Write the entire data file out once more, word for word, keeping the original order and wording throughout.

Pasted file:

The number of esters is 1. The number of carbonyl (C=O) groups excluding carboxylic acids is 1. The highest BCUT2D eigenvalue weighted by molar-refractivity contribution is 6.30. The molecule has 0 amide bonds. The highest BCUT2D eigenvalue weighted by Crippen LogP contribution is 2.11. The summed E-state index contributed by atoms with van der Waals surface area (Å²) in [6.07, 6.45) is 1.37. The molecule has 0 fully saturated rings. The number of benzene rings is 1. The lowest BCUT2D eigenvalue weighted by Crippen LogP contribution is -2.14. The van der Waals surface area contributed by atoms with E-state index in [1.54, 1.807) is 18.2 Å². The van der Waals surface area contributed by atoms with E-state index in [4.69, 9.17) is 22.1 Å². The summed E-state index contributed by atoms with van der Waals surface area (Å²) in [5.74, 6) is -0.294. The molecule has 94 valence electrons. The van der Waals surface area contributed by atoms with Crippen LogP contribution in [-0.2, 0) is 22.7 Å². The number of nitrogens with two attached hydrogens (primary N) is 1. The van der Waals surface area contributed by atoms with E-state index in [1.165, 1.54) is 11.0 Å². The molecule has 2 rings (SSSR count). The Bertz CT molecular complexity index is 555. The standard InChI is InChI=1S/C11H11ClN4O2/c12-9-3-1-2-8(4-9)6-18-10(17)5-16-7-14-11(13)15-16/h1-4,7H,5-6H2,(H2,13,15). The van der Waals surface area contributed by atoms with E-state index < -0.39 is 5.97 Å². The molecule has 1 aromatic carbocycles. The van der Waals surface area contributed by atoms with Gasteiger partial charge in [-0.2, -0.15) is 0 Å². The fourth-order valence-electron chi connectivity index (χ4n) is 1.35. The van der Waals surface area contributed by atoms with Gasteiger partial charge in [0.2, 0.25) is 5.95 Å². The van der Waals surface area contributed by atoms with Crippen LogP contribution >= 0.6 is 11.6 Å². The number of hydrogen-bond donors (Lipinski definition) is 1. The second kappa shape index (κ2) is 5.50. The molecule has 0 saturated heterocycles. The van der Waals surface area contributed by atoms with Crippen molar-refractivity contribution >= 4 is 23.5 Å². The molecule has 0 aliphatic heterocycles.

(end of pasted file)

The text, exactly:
The number of esters is 1. The number of carbonyl (C=O) groups excluding carboxylic acids is 1. The highest BCUT2D eigenvalue weighted by molar-refractivity contribution is 6.30. The molecule has 0 amide bonds. The highest BCUT2D eigenvalue weighted by Crippen LogP contribution is 2.11. The summed E-state index contributed by atoms with van der Waals surface area (Å²) in [6.07, 6.45) is 1.37. The molecule has 0 fully saturated rings. The number of benzene rings is 1. The lowest BCUT2D eigenvalue weighted by Crippen LogP contribution is -2.14. The van der Waals surface area contributed by atoms with E-state index in [1.54, 1.807) is 18.2 Å². The van der Waals surface area contributed by atoms with E-state index in [4.69, 9.17) is 22.1 Å². The summed E-state index contributed by atoms with van der Waals surface area (Å²) in [5.74, 6) is -0.294. The molecule has 94 valence electrons. The van der Waals surface area contributed by atoms with Crippen LogP contribution in [-0.2, 0) is 22.7 Å². The number of nitrogens with two attached hydrogens (primary N) is 1. The van der Waals surface area contributed by atoms with E-state index in [1.165, 1.54) is 11.0 Å². The molecule has 2 rings (SSSR count). The Bertz CT molecular complexity index is 555. The standard InChI is InChI=1S/C11H11ClN4O2/c12-9-3-1-2-8(4-9)6-18-10(17)5-16-7-14-11(13)15-16/h1-4,7H,5-6H2,(H2,13,15). The van der Waals surface area contributed by atoms with E-state index < -0.39 is 5.97 Å². The molecule has 1 aromatic carbocycles. The van der Waals surface area contributed by atoms with Gasteiger partial charge in [-0.2, -0.15) is 0 Å². The fourth-order valence-electron chi connectivity index (χ4n) is 1.35. The van der Waals surface area contributed by atoms with Gasteiger partial charge in [0.2, 0.25) is 5.95 Å². The van der Waals surface area contributed by atoms with Crippen LogP contribution >= 0.6 is 11.6 Å². The number of hydrogen-bond donors (Lipinski definition) is 1. The second kappa shape index (κ2) is 5.50. The molecule has 0 saturated heterocycles. The van der Waals surface area contributed by atoms with Crippen molar-refractivity contribution >= 4 is 23.5 Å². The molecule has 0 aliphatic heterocycles.